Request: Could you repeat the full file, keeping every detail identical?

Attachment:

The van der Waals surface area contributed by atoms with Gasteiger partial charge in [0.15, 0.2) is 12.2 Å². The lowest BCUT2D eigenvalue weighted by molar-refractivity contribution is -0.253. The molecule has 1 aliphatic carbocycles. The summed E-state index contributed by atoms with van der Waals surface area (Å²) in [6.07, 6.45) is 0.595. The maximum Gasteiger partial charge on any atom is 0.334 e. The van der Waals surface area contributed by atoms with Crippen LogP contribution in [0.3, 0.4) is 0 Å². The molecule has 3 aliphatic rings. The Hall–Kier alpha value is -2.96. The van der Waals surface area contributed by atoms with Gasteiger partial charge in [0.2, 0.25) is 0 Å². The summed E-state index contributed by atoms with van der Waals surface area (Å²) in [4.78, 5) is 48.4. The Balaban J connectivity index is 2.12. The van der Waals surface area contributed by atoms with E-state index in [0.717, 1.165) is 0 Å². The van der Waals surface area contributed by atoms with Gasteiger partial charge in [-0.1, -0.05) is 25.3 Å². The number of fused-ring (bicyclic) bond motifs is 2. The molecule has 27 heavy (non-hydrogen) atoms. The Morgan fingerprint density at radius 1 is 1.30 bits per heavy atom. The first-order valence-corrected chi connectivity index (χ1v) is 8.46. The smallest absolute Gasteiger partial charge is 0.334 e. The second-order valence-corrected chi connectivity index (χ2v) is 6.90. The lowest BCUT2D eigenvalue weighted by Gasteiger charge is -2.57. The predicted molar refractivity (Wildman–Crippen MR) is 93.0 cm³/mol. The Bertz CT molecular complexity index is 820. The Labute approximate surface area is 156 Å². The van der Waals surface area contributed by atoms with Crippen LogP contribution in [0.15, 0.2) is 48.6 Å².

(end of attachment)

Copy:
The van der Waals surface area contributed by atoms with Gasteiger partial charge in [0.15, 0.2) is 12.2 Å². The lowest BCUT2D eigenvalue weighted by molar-refractivity contribution is -0.253. The molecule has 1 aliphatic carbocycles. The summed E-state index contributed by atoms with van der Waals surface area (Å²) in [6.07, 6.45) is 0.595. The maximum Gasteiger partial charge on any atom is 0.334 e. The van der Waals surface area contributed by atoms with Crippen LogP contribution in [0.3, 0.4) is 0 Å². The molecule has 3 aliphatic rings. The Hall–Kier alpha value is -2.96. The van der Waals surface area contributed by atoms with Gasteiger partial charge in [0.2, 0.25) is 0 Å². The summed E-state index contributed by atoms with van der Waals surface area (Å²) in [4.78, 5) is 48.4. The Balaban J connectivity index is 2.12. The van der Waals surface area contributed by atoms with E-state index in [0.717, 1.165) is 0 Å². The van der Waals surface area contributed by atoms with Gasteiger partial charge in [-0.1, -0.05) is 25.3 Å². The number of fused-ring (bicyclic) bond motifs is 2. The molecule has 27 heavy (non-hydrogen) atoms. The Morgan fingerprint density at radius 1 is 1.30 bits per heavy atom. The first-order valence-corrected chi connectivity index (χ1v) is 8.46. The smallest absolute Gasteiger partial charge is 0.334 e. The second-order valence-corrected chi connectivity index (χ2v) is 6.90. The lowest BCUT2D eigenvalue weighted by Gasteiger charge is -2.57. The predicted molar refractivity (Wildman–Crippen MR) is 93.0 cm³/mol. The Bertz CT molecular complexity index is 820. The Labute approximate surface area is 156 Å². The van der Waals surface area contributed by atoms with Crippen LogP contribution in [0.15, 0.2) is 48.6 Å².